Contrary to the usual standpoint in research,20 Origen is not citing the passage from Jewish Antiquities, either wholly or partly. In contrast to his habitually accurate citations of Jewish War, Antiquities and Against Apion, here he uses indirect speech (oratio obliqua). Moreover, he provides no details from this particular passage, and what he says implies he knows nothing about its contents. Quite the contrary, he ascribes to John a baptism ‘for the remission of sins’, which explicitly contradicts Josephus (‘if baptism was to be acceptable to God. They must not employ it to gain pardon for whatever sins they committed’), and can merely tell us that John baptized Jesus, was called ‘Baptist’ and ‘promised purification to the people who were baptized’. It is only from Christian tradition that he could acquire these details, as noted by Grant: Origen made John’s baptism thoroughly Christian, claiming that he was simply relying on Josephus … The expression “for the remission of sins” is thoroughly Christian and Josephus did not use it.’21

How are we to account for this? Undeniably, Origen was well acquainted with Josephus’s texts: he had been to Rome, where they were preserved in libraries, and as a resident of Caesarea, in Josephus’s native land, he was sure to find them at the local library.22 If so, why does his testimony about John the Baptist differ from that in the extant text of Josephus? To answer this query, it would perhaps be helpful to compare what Origen says about John to what he goes on to say about James, the brother of Jesus:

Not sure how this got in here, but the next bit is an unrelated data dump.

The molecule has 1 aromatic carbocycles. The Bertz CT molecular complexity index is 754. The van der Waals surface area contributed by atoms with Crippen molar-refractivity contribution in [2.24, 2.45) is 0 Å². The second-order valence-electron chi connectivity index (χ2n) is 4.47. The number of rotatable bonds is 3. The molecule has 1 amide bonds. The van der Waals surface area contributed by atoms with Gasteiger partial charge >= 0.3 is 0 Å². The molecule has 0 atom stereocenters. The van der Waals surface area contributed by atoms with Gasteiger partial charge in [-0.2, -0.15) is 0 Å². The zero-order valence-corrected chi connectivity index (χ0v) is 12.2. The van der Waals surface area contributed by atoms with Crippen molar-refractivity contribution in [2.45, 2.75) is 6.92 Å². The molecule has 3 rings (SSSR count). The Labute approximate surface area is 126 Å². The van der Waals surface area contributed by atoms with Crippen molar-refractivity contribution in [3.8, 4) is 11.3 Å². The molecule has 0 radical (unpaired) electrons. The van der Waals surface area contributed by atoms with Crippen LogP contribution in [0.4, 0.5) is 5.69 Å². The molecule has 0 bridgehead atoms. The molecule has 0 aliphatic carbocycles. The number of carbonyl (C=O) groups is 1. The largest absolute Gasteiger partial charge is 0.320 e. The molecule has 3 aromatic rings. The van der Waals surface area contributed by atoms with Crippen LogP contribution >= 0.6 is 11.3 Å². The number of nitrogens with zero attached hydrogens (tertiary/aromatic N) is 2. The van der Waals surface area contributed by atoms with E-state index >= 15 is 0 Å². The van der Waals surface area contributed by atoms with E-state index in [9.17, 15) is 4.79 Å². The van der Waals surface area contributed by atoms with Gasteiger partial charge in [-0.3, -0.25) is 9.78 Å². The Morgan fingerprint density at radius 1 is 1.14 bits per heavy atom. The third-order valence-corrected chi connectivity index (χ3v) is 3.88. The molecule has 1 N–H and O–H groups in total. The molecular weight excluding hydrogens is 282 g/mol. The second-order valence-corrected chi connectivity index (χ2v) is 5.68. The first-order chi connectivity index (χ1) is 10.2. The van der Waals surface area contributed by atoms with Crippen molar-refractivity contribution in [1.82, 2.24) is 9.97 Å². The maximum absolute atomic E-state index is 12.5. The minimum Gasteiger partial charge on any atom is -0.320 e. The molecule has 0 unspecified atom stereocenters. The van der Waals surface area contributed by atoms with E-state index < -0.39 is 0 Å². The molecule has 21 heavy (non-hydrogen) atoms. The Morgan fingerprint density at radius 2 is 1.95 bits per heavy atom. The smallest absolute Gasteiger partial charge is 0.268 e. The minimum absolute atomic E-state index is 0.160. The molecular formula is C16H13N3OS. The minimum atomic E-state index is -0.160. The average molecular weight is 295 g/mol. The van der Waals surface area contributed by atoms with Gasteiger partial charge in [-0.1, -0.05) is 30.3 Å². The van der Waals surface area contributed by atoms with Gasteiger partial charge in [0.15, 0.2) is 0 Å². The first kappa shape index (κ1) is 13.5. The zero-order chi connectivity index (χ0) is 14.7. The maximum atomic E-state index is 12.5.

The same author [Josephus], although he did not believe in Jesus as Christ, sought for the cause of the fall of Jerusalem and the destruction of the temple. He ought to have said that the plot against Jesus was the reason why these catastrophes came upon the people, because they had killed the prophesied Christ: however, although unconscious of it, he is not far from the truth, when he says that these disasters befell the Jews to avenge James the Just, who was a brother of ‘Jesus the so-called Christ’, since they had killed him who was a very righteous man. This is the James whom Paul, the true disciple of Jesus, says that he saw, describing him as the Lord’s brother, not referring so much to their blood relationship or common upbringing as to his moral life and understanding. If therefore he says that the destruction of Jerusalem happened because of James, would it not be more reasonable to say that this happened on account of Jesus the Christ?23

About the killing of James, Jewish Antiquities recounts that following the death of the procurator Festus and while his successor Albinus was on his way to the Land of Israel (62 ce), the high priest Ananus son of Ananus, without obtaining the procurator’s approval, persuaded the Sanhedrin to execute certain opponents, among them ‘the brother of Jesus, who was called Christ, whose name was James … and when he had formed an accusation against them as breakers of the law, he delivered them to be stoned’ (Ant. 20.200).